• • Tira is ever ready with a flip double entendre and she permits no skeleton to be found behind her cupboard doors. She has an emphatic personality, which proves a magnet for even social lights with millions. She receives costly presents, including diamond necklaces, but she is hardly a gold-digger. She refrains from posing, preferring to keep to her natural slangy speech in her journey through the story from a tent to a penthouse.
• • She admits that she has thrown discretion to the winds and she sometimes finds herself in an awkward predicament, but through a wily lawyer she succeeds in proving that she is guiltless. The feeble parts of this picture are those in which a criminal known as Slick is introduced. The less one sees of him the better one feels, for the production is interesting only as long as it proceeds on its merry route.
• • The glimpses of Tira making her impressive entry to the circus arena and then proceeding to the big cage with the roaring lions are depicted shrewdly. Tira does not actually stick her whole head in the lion's mouth, but contents herself by putting her face between the beast's jaws, which is quite enough. Even this is set forth with a certain degree of fun, and one feels that Tira probably has a pistol ready for an emergency and that other circus employes are ready to shoot in the event that the beast starts to close its mouth. But one is apt to wonder whether they could possibly be quick enough. Society among the spectators is thrilled, all except one snobbish girl, who is furious because her fiancé is very enthusiastic over the performer's courage — and her beauty.
• • Later there comes the time when Tira puts her fair head into a court of law as the plaintiff in a breach-of-promise case. She sues Jack Clayton, whom she really loves, for $1,000,000, and it is not Tira's artful counsel who wins the case, but the circus queen herself. She crossexamines the defendant's witnesses and turns their testimony in her own favor, the unusual proceeding being countenanced by a judge whose sympathy Tira wins with the utmost ease.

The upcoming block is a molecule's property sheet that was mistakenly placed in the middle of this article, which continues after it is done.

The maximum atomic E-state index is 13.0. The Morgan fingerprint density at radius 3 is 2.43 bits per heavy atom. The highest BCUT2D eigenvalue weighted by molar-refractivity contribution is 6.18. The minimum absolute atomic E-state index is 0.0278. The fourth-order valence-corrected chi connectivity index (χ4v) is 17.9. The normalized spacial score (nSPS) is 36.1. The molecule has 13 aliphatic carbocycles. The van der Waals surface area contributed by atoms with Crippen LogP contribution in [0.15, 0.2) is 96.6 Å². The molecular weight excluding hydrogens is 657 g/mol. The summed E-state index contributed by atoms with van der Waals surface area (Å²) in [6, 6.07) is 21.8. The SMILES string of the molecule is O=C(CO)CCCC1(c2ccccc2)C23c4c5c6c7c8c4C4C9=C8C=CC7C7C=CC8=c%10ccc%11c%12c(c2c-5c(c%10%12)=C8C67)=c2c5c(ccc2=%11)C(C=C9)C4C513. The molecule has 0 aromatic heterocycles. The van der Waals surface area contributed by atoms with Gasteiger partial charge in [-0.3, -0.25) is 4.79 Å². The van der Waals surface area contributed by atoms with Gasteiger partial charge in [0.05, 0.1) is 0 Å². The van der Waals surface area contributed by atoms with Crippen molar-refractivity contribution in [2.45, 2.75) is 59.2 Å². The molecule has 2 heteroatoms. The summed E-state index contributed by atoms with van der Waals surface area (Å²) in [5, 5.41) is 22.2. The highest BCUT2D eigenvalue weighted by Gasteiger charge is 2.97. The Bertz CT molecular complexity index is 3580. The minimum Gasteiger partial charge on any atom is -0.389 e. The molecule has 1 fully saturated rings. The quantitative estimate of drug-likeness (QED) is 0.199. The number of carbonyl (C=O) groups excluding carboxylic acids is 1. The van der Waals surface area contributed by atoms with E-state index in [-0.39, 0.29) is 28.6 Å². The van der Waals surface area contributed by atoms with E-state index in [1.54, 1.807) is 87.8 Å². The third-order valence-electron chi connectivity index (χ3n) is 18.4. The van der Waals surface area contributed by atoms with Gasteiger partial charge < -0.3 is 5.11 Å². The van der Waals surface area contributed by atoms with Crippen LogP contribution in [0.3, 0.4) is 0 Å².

• • Miss West plays her part with the same brightness and naturalness that attended her second film rôle. There is no lack of spontaneity in her actions or in the utterance of her lines. She is a remarkable wit, after her fashion. Cary Grant is pleasing as Clayton and Walter Walker is excellent as the considerate old judge. Gregory Ratoff does well as Tira's lawyer. Wesley Ruggles has directed the film with his usual intelligence.
• • Source: Movie Review: "Mae West Reveals Herself as a Circus Queen in 'I'm No Angel' at the Paramount" written by a New York Times critic for The Times; first published on 14 October 1933
• • By the Numbers • •
• • The Mae West Blog was started seven years ago in July 2004. You are reading the 2083rd blog post. Unlike many blogs, which draw upon reprinted content from a newspaper or a magazine and/ or summaries, links, or photos, the mainstay of this blog is its fresh material focused on the life and career of Mae West, herself an American original.
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• • Photo: • • Mae West • • with George Rector in 1937 • •